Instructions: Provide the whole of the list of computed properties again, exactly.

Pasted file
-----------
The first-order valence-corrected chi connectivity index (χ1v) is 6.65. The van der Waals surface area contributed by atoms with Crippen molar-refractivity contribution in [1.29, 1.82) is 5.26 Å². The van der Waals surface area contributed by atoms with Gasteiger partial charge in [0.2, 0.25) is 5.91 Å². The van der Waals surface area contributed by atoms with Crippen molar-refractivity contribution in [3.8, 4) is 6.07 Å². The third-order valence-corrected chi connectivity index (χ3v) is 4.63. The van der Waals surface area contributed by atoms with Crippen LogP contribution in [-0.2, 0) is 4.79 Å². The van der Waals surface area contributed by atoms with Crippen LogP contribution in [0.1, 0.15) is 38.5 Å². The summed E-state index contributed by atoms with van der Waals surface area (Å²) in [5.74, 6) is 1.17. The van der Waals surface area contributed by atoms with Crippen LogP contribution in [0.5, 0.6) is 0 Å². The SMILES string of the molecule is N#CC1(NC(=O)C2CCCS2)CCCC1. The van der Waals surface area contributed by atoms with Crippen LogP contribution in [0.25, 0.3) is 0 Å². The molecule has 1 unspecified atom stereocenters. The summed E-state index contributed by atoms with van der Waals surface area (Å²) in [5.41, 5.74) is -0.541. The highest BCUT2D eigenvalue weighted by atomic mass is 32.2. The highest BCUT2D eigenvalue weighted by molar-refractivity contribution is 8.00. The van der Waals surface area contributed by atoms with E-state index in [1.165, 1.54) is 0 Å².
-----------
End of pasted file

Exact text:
The first-order valence-corrected chi connectivity index (χ1v) is 6.65. The van der Waals surface area contributed by atoms with Crippen molar-refractivity contribution in [1.29, 1.82) is 5.26 Å². The van der Waals surface area contributed by atoms with Gasteiger partial charge in [0.2, 0.25) is 5.91 Å². The van der Waals surface area contributed by atoms with Crippen molar-refractivity contribution in [3.8, 4) is 6.07 Å². The third-order valence-corrected chi connectivity index (χ3v) is 4.63. The van der Waals surface area contributed by atoms with Crippen LogP contribution in [-0.2, 0) is 4.79 Å². The van der Waals surface area contributed by atoms with Crippen LogP contribution in [0.1, 0.15) is 38.5 Å². The summed E-state index contributed by atoms with van der Waals surface area (Å²) in [5.74, 6) is 1.17. The van der Waals surface area contributed by atoms with Crippen LogP contribution in [0.5, 0.6) is 0 Å². The SMILES string of the molecule is N#CC1(NC(=O)C2CCCS2)CCCC1. The van der Waals surface area contributed by atoms with Crippen LogP contribution in [0.25, 0.3) is 0 Å². The molecule has 1 unspecified atom stereocenters. The summed E-state index contributed by atoms with van der Waals surface area (Å²) in [5.41, 5.74) is -0.541. The highest BCUT2D eigenvalue weighted by atomic mass is 32.2. The highest BCUT2D eigenvalue weighted by molar-refractivity contribution is 8.00. The van der Waals surface area contributed by atoms with E-state index in [1.165, 1.54) is 0 Å².